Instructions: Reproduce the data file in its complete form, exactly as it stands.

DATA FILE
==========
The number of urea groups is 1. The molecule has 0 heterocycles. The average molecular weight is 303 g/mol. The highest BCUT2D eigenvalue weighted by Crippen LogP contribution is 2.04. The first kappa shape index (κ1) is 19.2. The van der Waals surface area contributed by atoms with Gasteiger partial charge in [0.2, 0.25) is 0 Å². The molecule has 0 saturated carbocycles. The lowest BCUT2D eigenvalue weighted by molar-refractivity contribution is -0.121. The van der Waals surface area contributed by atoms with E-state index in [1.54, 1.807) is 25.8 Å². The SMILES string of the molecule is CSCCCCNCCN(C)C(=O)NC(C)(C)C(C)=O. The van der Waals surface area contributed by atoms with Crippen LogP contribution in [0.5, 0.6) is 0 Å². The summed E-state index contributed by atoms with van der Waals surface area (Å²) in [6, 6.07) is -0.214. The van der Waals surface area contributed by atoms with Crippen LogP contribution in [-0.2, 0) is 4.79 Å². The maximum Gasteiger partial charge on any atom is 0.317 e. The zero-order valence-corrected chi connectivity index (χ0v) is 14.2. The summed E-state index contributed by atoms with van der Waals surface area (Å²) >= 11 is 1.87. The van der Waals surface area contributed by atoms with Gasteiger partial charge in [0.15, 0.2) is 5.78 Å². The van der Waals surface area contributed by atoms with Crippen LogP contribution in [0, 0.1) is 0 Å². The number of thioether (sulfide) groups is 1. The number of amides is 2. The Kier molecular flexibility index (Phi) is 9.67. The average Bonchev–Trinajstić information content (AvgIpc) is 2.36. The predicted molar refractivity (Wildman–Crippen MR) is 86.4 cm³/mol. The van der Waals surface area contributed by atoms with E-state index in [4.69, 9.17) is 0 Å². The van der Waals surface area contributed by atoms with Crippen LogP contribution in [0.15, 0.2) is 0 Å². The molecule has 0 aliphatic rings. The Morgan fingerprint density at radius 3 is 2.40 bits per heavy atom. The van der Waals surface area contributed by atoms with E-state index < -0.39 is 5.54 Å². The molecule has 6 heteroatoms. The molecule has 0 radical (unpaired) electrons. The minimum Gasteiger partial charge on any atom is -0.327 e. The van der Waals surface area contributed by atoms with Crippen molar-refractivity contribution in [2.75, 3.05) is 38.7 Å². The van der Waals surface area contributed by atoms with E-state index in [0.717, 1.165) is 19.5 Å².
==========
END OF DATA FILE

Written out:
The number of urea groups is 1. The molecule has 0 heterocycles. The average molecular weight is 303 g/mol. The highest BCUT2D eigenvalue weighted by Crippen LogP contribution is 2.04. The first kappa shape index (κ1) is 19.2. The van der Waals surface area contributed by atoms with Gasteiger partial charge in [0.2, 0.25) is 0 Å². The molecule has 0 saturated carbocycles. The lowest BCUT2D eigenvalue weighted by molar-refractivity contribution is -0.121. The van der Waals surface area contributed by atoms with E-state index in [1.54, 1.807) is 25.8 Å². The SMILES string of the molecule is CSCCCCNCCN(C)C(=O)NC(C)(C)C(C)=O. The van der Waals surface area contributed by atoms with Crippen LogP contribution in [0.5, 0.6) is 0 Å². The summed E-state index contributed by atoms with van der Waals surface area (Å²) in [6, 6.07) is -0.214. The van der Waals surface area contributed by atoms with Crippen LogP contribution in [-0.2, 0) is 4.79 Å². The maximum Gasteiger partial charge on any atom is 0.317 e. The zero-order valence-corrected chi connectivity index (χ0v) is 14.2. The summed E-state index contributed by atoms with van der Waals surface area (Å²) >= 11 is 1.87. The van der Waals surface area contributed by atoms with Gasteiger partial charge in [0.15, 0.2) is 5.78 Å². The van der Waals surface area contributed by atoms with Crippen LogP contribution in [0, 0.1) is 0 Å². The number of thioether (sulfide) groups is 1. The number of amides is 2. The Kier molecular flexibility index (Phi) is 9.67. The average Bonchev–Trinajstić information content (AvgIpc) is 2.36. The predicted molar refractivity (Wildman–Crippen MR) is 86.4 cm³/mol. The van der Waals surface area contributed by atoms with E-state index in [4.69, 9.17) is 0 Å². The van der Waals surface area contributed by atoms with Crippen LogP contribution in [0.15, 0.2) is 0 Å². The molecule has 0 aliphatic rings. The Morgan fingerprint density at radius 3 is 2.40 bits per heavy atom. The van der Waals surface area contributed by atoms with E-state index < -0.39 is 5.54 Å². The molecule has 6 heteroatoms. The molecule has 0 radical (unpaired) electrons. The minimum Gasteiger partial charge on any atom is -0.327 e. The van der Waals surface area contributed by atoms with Crippen molar-refractivity contribution in [2.75, 3.05) is 38.7 Å². The van der Waals surface area contributed by atoms with E-state index in [0.717, 1.165) is 19.5 Å².